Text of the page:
In two previous posts (post one, post two) we have shown how to use git latexdiff and latexdiff to visually highlight the differences of a Latex file in between its different versions in the form of a Latex-compiled diff file. For comparing arbitrary textfiles instead of Latex files, no Latex-based visual comparison is available. However, git itself ships a nice little tool to compare two different versions of the same textfile and highlight its differences: git difftool. It basically does two things for you:
Checkout the versions of the file to compare
Fire up your diff program to show you/highlight the differences
All you need to do is specify the file and the versions you want to compare.
git difftool is part of the git installation. However, it needs to know which diff program you want to use when calling git difftool. You can specify this by adding the following snippet to your ~/.gitconfig:
[diff] tool = MY-DIFF-TOOL
where MY-DIFF-TOOL could be vimdiff, kdiff3, or similar (ensure the tool you specify is installed and available in the PATH on your machine). Now git difftool should be ready for usage:
git difftool has a simple call syntax (in fact the same as git diff). The command you might want to compare files might be similar to this:
git difftool COMMIT1 COMMIT2 FILE
If you use
as COMMIT1 and leave out COMMIT2 you will see the differences between the file in its current, possibly unstaged/uncommited stage and its last commit. If you specify a hash for COMMIT1 and use
as COMMIT2 you will see the differences of the current file to the specified commit instead. If you specify hashes for both COMMIT1 and COMMIT2 you will see the differences between those two versions of the file.
On Ubuntu, if you suddenly cannot resolve DNS addresses anymore, though your network connection is up, you might just have run into a problem with dnsmasq (a local DNS server) that is used by NetworkManager. This post is about disabling dnsmasq and using the DNS servers advertised by your network directly instead.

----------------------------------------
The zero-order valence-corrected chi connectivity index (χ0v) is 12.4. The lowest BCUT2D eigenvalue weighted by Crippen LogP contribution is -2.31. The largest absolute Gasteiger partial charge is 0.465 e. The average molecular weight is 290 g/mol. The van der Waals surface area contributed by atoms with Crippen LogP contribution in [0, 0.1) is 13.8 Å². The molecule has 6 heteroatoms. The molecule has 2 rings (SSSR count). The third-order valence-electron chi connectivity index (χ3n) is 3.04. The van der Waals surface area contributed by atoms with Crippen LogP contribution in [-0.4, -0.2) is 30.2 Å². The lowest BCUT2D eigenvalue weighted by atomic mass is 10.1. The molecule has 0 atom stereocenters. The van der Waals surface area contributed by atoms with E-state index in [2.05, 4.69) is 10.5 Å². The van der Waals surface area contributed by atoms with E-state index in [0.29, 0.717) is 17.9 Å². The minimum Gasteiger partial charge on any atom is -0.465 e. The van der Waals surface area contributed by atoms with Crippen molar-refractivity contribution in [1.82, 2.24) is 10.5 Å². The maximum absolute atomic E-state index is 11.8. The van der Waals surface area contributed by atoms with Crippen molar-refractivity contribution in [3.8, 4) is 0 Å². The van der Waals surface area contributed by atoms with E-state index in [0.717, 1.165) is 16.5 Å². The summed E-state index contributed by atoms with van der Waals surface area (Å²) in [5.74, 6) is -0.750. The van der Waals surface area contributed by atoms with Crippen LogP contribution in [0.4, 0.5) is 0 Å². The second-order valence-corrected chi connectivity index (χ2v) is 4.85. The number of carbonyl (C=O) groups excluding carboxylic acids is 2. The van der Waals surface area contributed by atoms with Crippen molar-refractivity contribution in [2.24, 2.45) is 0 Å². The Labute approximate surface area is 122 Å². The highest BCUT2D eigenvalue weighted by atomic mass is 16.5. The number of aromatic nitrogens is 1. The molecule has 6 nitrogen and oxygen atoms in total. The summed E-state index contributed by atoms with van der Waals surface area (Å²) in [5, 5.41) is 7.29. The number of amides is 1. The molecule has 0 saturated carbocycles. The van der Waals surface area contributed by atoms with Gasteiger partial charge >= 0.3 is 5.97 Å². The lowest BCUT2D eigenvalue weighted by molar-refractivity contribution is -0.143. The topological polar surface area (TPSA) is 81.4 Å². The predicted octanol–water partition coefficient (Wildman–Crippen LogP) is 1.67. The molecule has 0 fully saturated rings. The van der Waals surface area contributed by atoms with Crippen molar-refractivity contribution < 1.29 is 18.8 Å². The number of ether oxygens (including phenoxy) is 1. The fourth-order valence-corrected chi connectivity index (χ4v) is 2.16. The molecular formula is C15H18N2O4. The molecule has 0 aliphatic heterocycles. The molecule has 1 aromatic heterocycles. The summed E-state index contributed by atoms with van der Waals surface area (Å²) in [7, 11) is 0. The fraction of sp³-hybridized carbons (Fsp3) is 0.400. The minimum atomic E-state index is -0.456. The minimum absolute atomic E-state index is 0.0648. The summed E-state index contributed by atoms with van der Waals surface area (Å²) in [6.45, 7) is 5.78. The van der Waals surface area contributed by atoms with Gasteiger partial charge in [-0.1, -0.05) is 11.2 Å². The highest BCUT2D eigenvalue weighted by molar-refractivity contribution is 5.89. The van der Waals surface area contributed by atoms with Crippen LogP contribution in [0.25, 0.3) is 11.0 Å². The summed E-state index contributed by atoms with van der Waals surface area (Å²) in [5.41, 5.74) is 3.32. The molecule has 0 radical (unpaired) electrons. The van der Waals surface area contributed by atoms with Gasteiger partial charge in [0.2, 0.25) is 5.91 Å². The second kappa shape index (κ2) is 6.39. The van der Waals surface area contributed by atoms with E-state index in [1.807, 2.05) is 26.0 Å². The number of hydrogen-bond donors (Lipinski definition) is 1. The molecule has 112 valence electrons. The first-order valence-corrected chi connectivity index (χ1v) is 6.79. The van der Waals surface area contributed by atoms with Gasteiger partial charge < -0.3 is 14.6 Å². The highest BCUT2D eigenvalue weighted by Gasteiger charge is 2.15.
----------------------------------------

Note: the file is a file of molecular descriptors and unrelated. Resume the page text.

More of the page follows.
Is it a DNS problem?
A good indication that you are facing a DNS problem on your machine is when you are connected to a network (meaning you still have an IP address assigned), but your internet connection suddenly stops working, and you are unable to ping DNS addresses like www.google.com:
ping www.google.com # unknown host
but you are still able to ping IP-addresses like 126.96.36.199:
ping188.8.131.52 # works fine
This looks like you are not able to resolve DNS addresses any more – but you are still correctly connected to your network and to the internet.
What could cause this problem on Ubuntu?
Ubuntu uses NetworkManager, which in turn uses dnsmasq: a local DNS server running on your machine. As dnsmasq is started locally, redirecting DNS requests to the local address 127.0.0.1 would be fine in such a setup. You can see this being used by looking at your /etc/resolv.conf file: if it shows the following line, a local DNS server is in use:
However, with certain setups you might run into problem when using this way of resolving DNS addresses. This might be the case e.g. when you are using a different program in parallel to manage your connections, which is not cooperating with dnsmasq well.
What could be the solution?
An easy solution is to try if your machine works fine without using dnsmasq. In this case DNS with be resolved not using a local dnsmasq DNS server but using the DNS server advertised via DHCP. To disable dnsmasq with NetworkManager, comment out the dns=dnsmasq line in /etc/NetworkManager/NetworkManager.conf:
This will prevent NetworkManager from starting a dnsmasq instance, hence will prevent it from locally resolving DNS lookups. DNS lookups will then be done using the DNS servers advertised to your machine from DHCP. You can check that this actually worked as follows: after a reboot (clears all possible cached DNS servers info on your machine) and connecting to a network you should see actual DNS servers showing up in /etc/resolv.conf (with actual IP-addresses of course) in the place of the former 127.0.0.1 one:
We frequently need to mail pdf files that are too big for regular mail services, such as a 40MB pdf file with a maximum 10MB send restriction. In such situations quick and effective pdf compression comes in handy that does not reduce the quality to a level of the file becoming unusable.
Under Linux and Unix-like systems GhostScript is one of the most powerful tools (probably the most powerful one) to manipulate files like pdf, ps, etc. If you are on a Linux/Unix-like system and need a job with pdf files done check out the “How to use GhostScript” site. It’s not unlikely that GhostScript already has a built in solution to your problem. Consequently it also features a way of effectively compressing pdf files with different options and settings.